The U.S. Supreme Court will have the final word in an epic legal battle between Google and Oracle. The case involves whether Google committed copyright infringement when it copied Oracle’s software code to build the Android mobile operating system.

Copyright Act

The Copyright Act provides that "original works of authorship" are generally eligible for copyright protection. However, it further states that "[i]n no case does copyright protection for an original work of authorship extend to any idea, procedure, process, system, method of operation, concept, principle, or discovery, regardless of the form in which it is described, explained, illustrated, or embodied in such work." The key question before the Court in Google v. Oracle is whether copyright protection extends to a software interface— the languages, codes and messages that programs use to communicate with each other and to the hardware.

The case also involves the doctrine of fair use. As set forth in Section 107 of the Copyright Act, "the fair use of a copyrighted work” does not constitute copyright infringement. It specifically permits the use of copyrighted work if it is "for purposes such as criticism, comment, news reporting, teaching ..., scholarship, or research." The Copyright Act sets forth an nonexhaustive list of  factors to consider when determining if a use is “fair”:  (1) "the purpose and character of the use, including whether such use is of a commercial nature or is for nonprofit educational purposes;" (2) "the nature of the copyrighted work;" (3) "the amount and substantiality of the portion used in relation to the copyrighted work as a whole;" and (4) "the effect of the use upon the potential market for or value of the copyrighted work."

Facts of Google v. Oracle

In 2010, Oracle America, Inc. (Oracle) filed suit against Google Inc. (Google) in the U.S. District Court for the Northern District of California, alleging that Google's unauthorized use of 37 packages of Oracle's Java application programming interface (API packages) in its Android operating system infringed Oracle's patents and copyrights. APIs allow programmers to use the prewritten code to build certain functions into their own programs rather than write their own code to perform those functions from scratch. Although Oracle makes the Java platform freely available to programmers building applications, Oracle charges a licensing fee to those who want to use the APIs in a competing platform or embed them in an electronic device.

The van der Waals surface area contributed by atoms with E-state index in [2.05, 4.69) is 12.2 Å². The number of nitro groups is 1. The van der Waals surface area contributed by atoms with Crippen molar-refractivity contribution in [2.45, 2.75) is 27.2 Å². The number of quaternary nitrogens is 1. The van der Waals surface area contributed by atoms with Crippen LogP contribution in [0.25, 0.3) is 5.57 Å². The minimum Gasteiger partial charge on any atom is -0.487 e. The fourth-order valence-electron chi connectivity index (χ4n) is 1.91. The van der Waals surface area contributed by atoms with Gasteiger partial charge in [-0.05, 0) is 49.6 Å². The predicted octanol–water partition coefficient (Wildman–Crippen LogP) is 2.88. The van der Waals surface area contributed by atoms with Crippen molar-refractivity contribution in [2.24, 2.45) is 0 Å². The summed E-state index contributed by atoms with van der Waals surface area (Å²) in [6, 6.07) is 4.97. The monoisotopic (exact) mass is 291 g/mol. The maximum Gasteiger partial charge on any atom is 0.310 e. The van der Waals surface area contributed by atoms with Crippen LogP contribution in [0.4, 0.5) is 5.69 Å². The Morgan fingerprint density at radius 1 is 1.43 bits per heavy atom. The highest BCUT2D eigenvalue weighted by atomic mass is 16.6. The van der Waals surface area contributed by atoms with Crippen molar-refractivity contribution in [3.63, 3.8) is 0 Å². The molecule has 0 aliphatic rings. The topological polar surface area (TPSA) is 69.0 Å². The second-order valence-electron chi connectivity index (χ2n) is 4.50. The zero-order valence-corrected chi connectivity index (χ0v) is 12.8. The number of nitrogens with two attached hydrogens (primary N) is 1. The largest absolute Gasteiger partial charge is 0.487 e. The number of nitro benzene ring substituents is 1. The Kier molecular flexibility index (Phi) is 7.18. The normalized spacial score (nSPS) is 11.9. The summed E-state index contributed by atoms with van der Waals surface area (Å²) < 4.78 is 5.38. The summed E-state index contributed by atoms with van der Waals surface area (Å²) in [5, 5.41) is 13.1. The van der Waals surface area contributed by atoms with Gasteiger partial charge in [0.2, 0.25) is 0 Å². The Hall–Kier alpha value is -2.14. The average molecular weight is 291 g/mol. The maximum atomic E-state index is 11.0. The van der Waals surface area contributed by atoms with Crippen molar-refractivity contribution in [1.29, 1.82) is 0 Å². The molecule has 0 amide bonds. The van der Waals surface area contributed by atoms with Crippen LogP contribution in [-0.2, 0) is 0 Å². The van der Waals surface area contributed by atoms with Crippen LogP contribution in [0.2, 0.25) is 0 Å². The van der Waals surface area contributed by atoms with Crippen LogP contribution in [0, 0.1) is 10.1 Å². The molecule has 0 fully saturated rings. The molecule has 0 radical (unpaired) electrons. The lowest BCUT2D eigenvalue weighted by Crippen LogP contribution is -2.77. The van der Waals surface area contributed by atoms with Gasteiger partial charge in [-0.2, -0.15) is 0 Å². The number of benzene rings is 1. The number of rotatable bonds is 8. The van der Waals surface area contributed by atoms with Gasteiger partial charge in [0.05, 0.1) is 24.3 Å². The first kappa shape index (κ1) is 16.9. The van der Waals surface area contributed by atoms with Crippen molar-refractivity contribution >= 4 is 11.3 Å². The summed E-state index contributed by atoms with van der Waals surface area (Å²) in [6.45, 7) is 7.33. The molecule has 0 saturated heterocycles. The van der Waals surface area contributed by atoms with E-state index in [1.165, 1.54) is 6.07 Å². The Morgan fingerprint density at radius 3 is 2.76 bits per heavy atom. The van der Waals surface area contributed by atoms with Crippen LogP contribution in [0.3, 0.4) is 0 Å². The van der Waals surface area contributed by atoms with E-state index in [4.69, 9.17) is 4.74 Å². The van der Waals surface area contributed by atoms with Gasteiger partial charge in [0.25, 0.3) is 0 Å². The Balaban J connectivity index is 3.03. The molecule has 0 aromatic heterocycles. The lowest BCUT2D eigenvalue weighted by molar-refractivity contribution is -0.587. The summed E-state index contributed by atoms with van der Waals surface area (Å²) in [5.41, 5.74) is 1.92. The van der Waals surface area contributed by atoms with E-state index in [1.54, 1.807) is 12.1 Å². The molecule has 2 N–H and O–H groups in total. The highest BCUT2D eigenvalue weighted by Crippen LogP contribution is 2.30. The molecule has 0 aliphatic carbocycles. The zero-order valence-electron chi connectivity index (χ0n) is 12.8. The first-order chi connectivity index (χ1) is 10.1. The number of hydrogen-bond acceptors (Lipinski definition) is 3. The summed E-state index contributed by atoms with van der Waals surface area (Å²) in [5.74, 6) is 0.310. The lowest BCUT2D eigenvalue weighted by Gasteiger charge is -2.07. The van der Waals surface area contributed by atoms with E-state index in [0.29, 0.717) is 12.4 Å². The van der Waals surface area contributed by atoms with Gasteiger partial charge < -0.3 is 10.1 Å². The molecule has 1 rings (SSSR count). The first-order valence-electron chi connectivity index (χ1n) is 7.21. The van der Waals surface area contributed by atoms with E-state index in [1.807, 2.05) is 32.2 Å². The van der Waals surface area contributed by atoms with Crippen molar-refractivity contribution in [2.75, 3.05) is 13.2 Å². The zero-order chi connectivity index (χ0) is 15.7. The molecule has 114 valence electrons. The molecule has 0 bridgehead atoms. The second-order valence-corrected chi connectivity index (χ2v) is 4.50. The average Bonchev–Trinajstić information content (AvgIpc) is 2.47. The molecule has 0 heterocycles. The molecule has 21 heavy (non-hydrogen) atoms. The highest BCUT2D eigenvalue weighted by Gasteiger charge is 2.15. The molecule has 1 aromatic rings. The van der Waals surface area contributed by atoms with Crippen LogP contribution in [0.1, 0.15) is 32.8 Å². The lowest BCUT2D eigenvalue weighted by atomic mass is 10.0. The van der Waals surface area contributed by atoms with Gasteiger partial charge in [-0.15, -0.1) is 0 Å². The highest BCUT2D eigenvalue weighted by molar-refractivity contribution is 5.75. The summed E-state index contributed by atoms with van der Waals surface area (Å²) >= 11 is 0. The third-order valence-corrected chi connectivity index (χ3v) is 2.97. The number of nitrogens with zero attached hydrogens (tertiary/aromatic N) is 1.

In developing its Android software platform, Google initially sought a license from Oracle. When negotiations broke down, Google elected to move forward with using the “declaring code” of 37 Java API packages, which code arguably has a functional role in that it informs how certain other code should be read. Google also copied the structure, sequence, and organization (SSO) of the Java API packages. Google then wrote its own implementing code.

After the first jury trial in 2012, the district court ruled that the APIs are not entitled to copyright protection as a matter of law because they represent a command structure, or method of operation, that could not be written any other way. The Federal Circuit reversed, finding that the declaring code and SSO of the Java API packages are entitled to copyright protection. It remanded the case for a second trial on whether Google’s use of the APIs was a fair use.

In 2016, a jury found that the doctrine of fair use applied. However, the Federal Circuit reversed, concluding that Google's use of the Java API packages was not fair as a matter of law. It held that Google's use of the API packages is not transformative as a matter of law because: (1) it does not fit within the uses listed in the preamble to § 107; (2) the purpose of the API packages in Android is the same as the purpose of the packages in the Java platform; (3) Google made no alteration to the expressive content or message of the copyrighted material; and (4) smartphones were not a new context.

Copyright Law Issues Before the Supreme Court

Google appealed the Federal Circuit’s decision to the U.S. Supreme Court. In its petition for certiorari, it urged the justices to resolve the existing circuit split on the appropriate standard for determining the circumstances under which a software interface is copyrightable.

“Because new software builds on components of existing software, innovation in this field largely depends on how copyright law treats software interfaces, the essential building blocks of software development,” Google wrote. “The Federal Circuit has upended the computer industry’s longstanding expectation that developers are free to use software interfaces to build new computer programs.”

The Supreme Court granted certiorari on November 15, 2019. The justices have agreed to consider two questions: “(1) Whether copyright protection extends to a software interface; and (2) whether, as the jury found, the petitioner’s use of a software interface in the context of creating a new computer program constitutes fair use.”

What’s Next?

The Supreme Court’s decision is predicted to have a significant impact on the software industry, as it involves two important issues: whether copyright protection extends to a software interface and how to apply the fair use doctrine in the context of computer code. Not surprisingly, it has been dubbed the “copyright lawsuit of the decade.”

Oral arguments have not been scheduled, but a decision is expected by the end of the term in June 2020. Scarinci Hollenbeck’s intellectual property and copyright attorneys will be closely following the case, and we encourage you to check back regularly for updates.

If you have questions, please contact us

If you have any questions or if you would like to discuss the matter further, please contact me, Bill Samuels, or the Scarinci Hollenbeck attorney with whom you work, at 201-806-3364.